Business leaders can be just as guilty of not being frank with themselves, both in terms of their own vision, and why the business needs a new approach in the first place.
A senior executive or CEO often comes up with an ambitious concept for change and tells their team to carry it out – without considering whether it’s even possible – and without allocating adequate time, funding or resources.
Targets are not plans. And a program delivery team can find themselves fighting a losing battle from the very outset.
“While having an audacious goal is not a bad idea, not having the resources, plan and people to execute it is definitely one,” says Infosys’s Ramachandran Guruswamy.
Further problems surface when leaders don’t honestly recognise the performance dynamics that have led to the need for the new program in the first place.
It leads to awkward questions about a company’s previous decisions and its current leadership.
Yet a shared understanding of the actual causes of the current state of affairs is absolutely essential to any business transformation.
Throw in the understandable reluctance of the team to report back honestly and the program is on very shaky ground.
It’s up to senior executives to lead by example and approach a critical program realistically – and with some humility.
Mistakes may have been made in the past – but without leaders being honest with themselves – they will be repeated.
Honesty and trust are interdependent
It’s clear a lack of honesty can be damaging to a business-critical program. So how can a business promote a culture of openness and sincerity?
This type of culture is not possible without trust – reassurance that being honest and flagging up concerns won’t result in punishment, or fall on deaf ears.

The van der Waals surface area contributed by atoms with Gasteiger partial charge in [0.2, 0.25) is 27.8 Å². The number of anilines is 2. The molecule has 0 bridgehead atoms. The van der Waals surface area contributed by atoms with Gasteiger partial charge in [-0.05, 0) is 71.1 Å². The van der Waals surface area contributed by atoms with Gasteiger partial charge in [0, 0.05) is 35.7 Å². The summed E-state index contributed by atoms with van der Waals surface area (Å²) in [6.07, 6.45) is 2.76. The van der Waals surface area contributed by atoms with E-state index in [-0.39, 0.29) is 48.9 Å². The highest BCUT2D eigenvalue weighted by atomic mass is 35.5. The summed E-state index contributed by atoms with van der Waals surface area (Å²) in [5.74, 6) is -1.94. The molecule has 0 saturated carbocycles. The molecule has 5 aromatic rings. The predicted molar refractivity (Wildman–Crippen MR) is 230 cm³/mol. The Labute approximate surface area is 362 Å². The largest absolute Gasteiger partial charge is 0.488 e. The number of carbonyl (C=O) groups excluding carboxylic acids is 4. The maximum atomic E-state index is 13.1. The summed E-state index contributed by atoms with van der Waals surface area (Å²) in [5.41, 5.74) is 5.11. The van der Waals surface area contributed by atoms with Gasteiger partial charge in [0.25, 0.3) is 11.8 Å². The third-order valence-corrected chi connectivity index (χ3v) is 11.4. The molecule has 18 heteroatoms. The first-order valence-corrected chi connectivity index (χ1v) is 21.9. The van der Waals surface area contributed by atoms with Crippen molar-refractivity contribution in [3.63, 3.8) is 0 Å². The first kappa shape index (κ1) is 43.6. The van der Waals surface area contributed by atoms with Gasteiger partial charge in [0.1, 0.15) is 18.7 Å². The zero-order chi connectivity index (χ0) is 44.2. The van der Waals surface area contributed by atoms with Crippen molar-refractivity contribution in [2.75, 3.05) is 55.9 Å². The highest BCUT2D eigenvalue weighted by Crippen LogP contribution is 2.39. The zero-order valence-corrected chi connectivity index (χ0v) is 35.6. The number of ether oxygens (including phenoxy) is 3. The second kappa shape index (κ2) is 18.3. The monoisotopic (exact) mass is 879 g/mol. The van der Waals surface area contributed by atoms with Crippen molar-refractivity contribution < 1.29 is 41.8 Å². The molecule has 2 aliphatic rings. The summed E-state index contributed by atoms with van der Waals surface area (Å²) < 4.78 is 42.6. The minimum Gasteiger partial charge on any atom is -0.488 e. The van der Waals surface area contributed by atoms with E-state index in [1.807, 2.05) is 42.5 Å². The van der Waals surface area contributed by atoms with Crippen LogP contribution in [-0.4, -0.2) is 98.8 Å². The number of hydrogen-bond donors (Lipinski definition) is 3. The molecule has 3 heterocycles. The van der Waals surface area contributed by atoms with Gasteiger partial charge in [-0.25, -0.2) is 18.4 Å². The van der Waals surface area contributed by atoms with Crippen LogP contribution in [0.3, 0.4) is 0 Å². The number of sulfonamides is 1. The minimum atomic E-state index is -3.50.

At the same time, an open culture leads back to trust and helps to create cohesive, high-performing teams.
When a business takes on an important program, it’s crucial from the start that the program delivery team trust both the stakeholders – and each other – to hear and receive honest feedback without judgement or condemnation.
Creating a safe space in which team members can speak openly is fundamental to this – as is the move away from any sort of blame culture.
This way, when problems inevitably occur, they won’t be swept under the carpet but can be tackled head on by the team as they emerge.
Finally, a business should adopt evidence-based, rather than opinion-based, discussion. When the direction of a critical program is led by opinion, the most senior person in the room will always get their way.
Indisputable facts are just that.
They form a much more stable foundation than ‘opinion’ for any business program, as well as creating an open forum where anyone on the team can highlight potential problems.
Eisenstat and Beer claim that, “In the twenty-first century, organisations will have to institutionalise a means for having honest conversations if they want to endure.”
Without honesty at its core, plans conceived with the creator’s head-in-the-sand can quickly cause a business-critical program to fall apart.
And there are a few of those around.